Mets – Willets Point (LIRR station)

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Mets – Willets Point
Shea Stadium (LIRR).jpg
The station, during the 2007 U.S. Open.
Station statistics
Address Perimeter Road in Flushing Meadows Park
Flushing, New York
Coordinates 40°45′09″N 73°50′37″W / 40.752516°N 73.843725°W / 40.752516; -73.843725Coordinates: 40°45′09″N 73°50′37″W / 40.752516°N 73.843725°W / 40.752516; -73.843725
Line(s)
Connections New York City Subway:
NYCS 7 NYCS 7d trains at Mets – Willets Point
Local Transit NYCT Bus: Q48
Platforms 3 island platforms
Tracks 6
Other information
Opened 1939
Rebuilt 1964
Electrified 750V (DC) third rail
Owned by Long Island Rail Road
Fare zone 1
Formerly World's Fair (1939–1946)
United Nations (1946–1952)
World's Fair (1961–1966)
Shea Stadium (1966–2008)[1]
Services
Preceding station   MTA NYC logo.svg LIRR   Following station
toward Penn Station
Port Washington Branch
(Game days and USTA matches only)

Mets – Willets Point (formerly Shea Stadium) is a seasonal-use station on the Long Island Rail Road's Port Washington Branch, located near Roosevelt Avenue in Flushing Meadows-Corona Park, in the New York City borough of Queens.

The station is used only during New York Mets home games at Citi Field (Shea Stadium prior to 2009) for the New York Mets, during the U.S. Open tennis tournament at the USTA National Tennis Center, and in emergencies. Although Mets – Willets Point was originally not part of CityTicket, it was added to the CityTicket program in August 2011,[2] and fares are collected before boarding when the station is in use.

History[edit]

The station, which opened in time for the 1939 New York World's Fair, included a modernistic structure above the tracks that could accommodate up to 18,000 passengers per hour. Resembling an airplane hangar, it combined both Art Deco and Bauhaus features,[3] and was also in close proximity to the Railroads on Parade exhibit.[4] Between 1946 and 1952, the station was known as United Nations Station. Flushing Meadows-Corona Park was the temporary site of the U.N. General Assembly, and had shuttle buses to their temporary headquarters in Lake Success at the time. Once the UN moved to its permanent home on the east side of Midtown-Manhattan, the station closed. However, it was reopened again with its original name on January 11, 1961, and the 1939 World's Fair ramp was expanded for the 1964 New York World's Fair to connect the Flushing Meadows – Corona Park to Shea Stadium, which opened that same year (though it was not part of the World's Fair). After the World's Fair closed in 1965, the station was named for Shea Stadium in 1966. When Elmhurst station closed in 1985, Shea Stadium station became the westernmost station on the Port Washington Branch before merging with the LIRR Main Line at Winfield Junction. As of 2003, a portion of track from the Whitestone Line, which diverged just east of the station, was still visible next to the westbound track.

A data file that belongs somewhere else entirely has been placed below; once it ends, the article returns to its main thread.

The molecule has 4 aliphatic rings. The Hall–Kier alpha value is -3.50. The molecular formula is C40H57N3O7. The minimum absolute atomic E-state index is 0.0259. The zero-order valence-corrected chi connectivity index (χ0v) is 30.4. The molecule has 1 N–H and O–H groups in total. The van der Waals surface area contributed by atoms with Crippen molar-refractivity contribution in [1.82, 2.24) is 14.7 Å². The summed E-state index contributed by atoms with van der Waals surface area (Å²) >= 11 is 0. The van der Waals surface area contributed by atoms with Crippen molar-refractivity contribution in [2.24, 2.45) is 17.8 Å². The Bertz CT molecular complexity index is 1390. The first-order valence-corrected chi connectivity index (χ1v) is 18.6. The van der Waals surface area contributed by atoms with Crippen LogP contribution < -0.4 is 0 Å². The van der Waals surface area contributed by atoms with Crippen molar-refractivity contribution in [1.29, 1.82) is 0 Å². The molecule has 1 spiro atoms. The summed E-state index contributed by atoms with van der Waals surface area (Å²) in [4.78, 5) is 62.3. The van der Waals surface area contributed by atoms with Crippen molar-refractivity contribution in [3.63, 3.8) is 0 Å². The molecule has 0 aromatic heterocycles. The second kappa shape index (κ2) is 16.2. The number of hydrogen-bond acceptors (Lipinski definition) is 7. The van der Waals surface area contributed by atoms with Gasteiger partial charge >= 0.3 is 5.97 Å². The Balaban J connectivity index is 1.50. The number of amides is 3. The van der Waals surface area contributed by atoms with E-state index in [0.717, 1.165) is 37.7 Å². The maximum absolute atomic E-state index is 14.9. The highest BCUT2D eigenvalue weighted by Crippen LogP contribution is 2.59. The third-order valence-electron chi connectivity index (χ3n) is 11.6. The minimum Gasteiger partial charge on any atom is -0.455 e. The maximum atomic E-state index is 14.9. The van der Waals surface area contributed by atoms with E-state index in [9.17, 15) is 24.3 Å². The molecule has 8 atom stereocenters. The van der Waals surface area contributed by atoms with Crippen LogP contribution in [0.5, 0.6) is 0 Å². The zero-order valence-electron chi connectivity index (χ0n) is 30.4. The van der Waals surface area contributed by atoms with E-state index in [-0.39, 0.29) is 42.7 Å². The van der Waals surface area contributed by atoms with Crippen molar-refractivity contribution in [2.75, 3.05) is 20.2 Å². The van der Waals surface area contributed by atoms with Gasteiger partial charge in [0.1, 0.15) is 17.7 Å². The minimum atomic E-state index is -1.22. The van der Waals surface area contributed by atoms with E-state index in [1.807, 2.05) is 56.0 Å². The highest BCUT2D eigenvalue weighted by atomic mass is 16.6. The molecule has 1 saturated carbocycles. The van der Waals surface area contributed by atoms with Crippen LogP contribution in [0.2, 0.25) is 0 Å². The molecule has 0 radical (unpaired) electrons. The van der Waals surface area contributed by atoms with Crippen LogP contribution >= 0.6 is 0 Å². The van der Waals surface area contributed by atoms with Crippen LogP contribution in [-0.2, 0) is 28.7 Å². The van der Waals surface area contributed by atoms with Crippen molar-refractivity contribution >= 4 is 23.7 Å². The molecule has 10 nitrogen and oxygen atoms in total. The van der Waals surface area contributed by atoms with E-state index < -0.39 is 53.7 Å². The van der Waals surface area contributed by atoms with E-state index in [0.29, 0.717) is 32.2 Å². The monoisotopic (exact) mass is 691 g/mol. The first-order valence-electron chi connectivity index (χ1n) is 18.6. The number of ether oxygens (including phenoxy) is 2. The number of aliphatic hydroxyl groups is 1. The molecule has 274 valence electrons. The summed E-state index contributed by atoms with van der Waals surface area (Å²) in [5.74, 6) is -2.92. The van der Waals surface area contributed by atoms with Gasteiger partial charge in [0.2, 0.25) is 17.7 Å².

Following the 2009 closure and demolition of Shea Stadium, the Metropolitan Transportation Authority renamed the station to Mets – Willets Point, matching the name of the adjoining subway station and omitting the corporate-sponsored name associated with the current stadium. The MTA was unsuccessful in achieving a similar naming rights deal and would not post the name for free.[5]

Platform and track configuration[edit]

Fans streaming into the station following the conclusion of a September 2008 Mets game at Shea.
1 Port Washington Branch toward Penn Station game days only (Woodside)
Port Washington Branch does not stop here
2 Port Washington Branch toward Port Washington game days only (Flushing – Main Street)
Port Washington Branch does not stop here
3   no service
4   no service
5   no service
6   no service

The Port Washington Branch has six tracks at this station. This station has three high-level island platforms. The north platform, adjacent to Tracks 1 and 2, the two main tracks, is eight cars long. The center platform, adjacent to Tracks 3 and 4, is also eight cars long. The south platform, adjacent to Tracks 5 and 6, is six cars long. Only the north platform is currently in use. The stairwells leading to the other platforms are blocked off, the platforms are in disrepair, and the tracks are rusted over. The platforms are decorated in Mets colors.

References[edit]

  1. ^ "LIRR Station History". trainsarefun.com. Retrieved 2010-06-24. 
  2. ^ "MTA LIRR'S Discounted Weekend 'CityTicket' Now Good for Travel to Mets-Willets Point Station". August 4, 2011. Retrieved 2012-06-12. 
  3. ^ "Long Island Gets Modernistic Station at World's Fair". Railway Age: 823–826. May 13, 1939. Retrieved 2010-01-16. 
  4. ^ Railroad Building; The Eastern Railroads Presidents' Conference (1939 New York World's Fair.com)
  5. ^ Neuman, William (May 11, 2009). "Stadium Is Citi Field, but the Subway Stop Has Other Ideas". The New York Times. Retrieved 2009-09-02. 

External links[edit]

Media related to Mets – Willets Point (LIRR station) at Wikimedia Commons